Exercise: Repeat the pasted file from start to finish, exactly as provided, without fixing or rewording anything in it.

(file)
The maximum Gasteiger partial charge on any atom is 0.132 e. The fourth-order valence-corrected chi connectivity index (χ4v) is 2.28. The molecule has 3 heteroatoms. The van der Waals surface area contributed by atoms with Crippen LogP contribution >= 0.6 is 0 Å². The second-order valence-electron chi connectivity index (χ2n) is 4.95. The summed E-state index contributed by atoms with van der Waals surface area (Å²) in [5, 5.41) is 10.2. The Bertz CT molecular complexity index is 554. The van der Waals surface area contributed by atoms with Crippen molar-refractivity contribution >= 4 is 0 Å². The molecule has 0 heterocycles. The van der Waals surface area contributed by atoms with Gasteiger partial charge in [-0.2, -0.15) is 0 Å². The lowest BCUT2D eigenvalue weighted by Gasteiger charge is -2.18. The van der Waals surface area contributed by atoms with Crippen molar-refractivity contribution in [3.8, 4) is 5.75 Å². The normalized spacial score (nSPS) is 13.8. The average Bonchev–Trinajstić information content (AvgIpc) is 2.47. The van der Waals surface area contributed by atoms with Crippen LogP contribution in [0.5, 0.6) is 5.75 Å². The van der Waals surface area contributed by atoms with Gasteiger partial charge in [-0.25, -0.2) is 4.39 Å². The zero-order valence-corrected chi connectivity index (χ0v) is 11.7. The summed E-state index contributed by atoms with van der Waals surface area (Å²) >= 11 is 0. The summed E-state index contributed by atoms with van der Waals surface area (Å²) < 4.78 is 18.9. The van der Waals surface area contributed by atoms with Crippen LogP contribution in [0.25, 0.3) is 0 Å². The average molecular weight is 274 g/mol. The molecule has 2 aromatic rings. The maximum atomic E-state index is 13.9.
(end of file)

The maximum Gasteiger partial charge on any atom is 0.132 e. The fourth-order valence-corrected chi connectivity index (χ4v) is 2.28. The molecule has 3 heteroatoms. The van der Waals surface area contributed by atoms with Crippen LogP contribution >= 0.6 is 0 Å². The second-order valence-electron chi connectivity index (χ2n) is 4.95. The summed E-state index contributed by atoms with van der Waals surface area (Å²) in [5, 5.41) is 10.2. The Bertz CT molecular complexity index is 554. The van der Waals surface area contributed by atoms with Crippen molar-refractivity contribution >= 4 is 0 Å². The molecule has 0 heterocycles. The van der Waals surface area contributed by atoms with Gasteiger partial charge in [-0.2, -0.15) is 0 Å². The lowest BCUT2D eigenvalue weighted by Gasteiger charge is -2.18. The van der Waals surface area contributed by atoms with Crippen molar-refractivity contribution in [3.8, 4) is 5.75 Å². The normalized spacial score (nSPS) is 13.8. The average Bonchev–Trinajstić information content (AvgIpc) is 2.47. The van der Waals surface area contributed by atoms with Crippen LogP contribution in [0.5, 0.6) is 5.75 Å². The van der Waals surface area contributed by atoms with Gasteiger partial charge in [-0.25, -0.2) is 4.39 Å². The zero-order valence-corrected chi connectivity index (χ0v) is 11.7. The summed E-state index contributed by atoms with van der Waals surface area (Å²) >= 11 is 0. The summed E-state index contributed by atoms with van der Waals surface area (Å²) < 4.78 is 18.9. The van der Waals surface area contributed by atoms with Crippen LogP contribution in [0.25, 0.3) is 0 Å². The average molecular weight is 274 g/mol. The molecule has 2 aromatic rings. The maximum atomic E-state index is 13.9.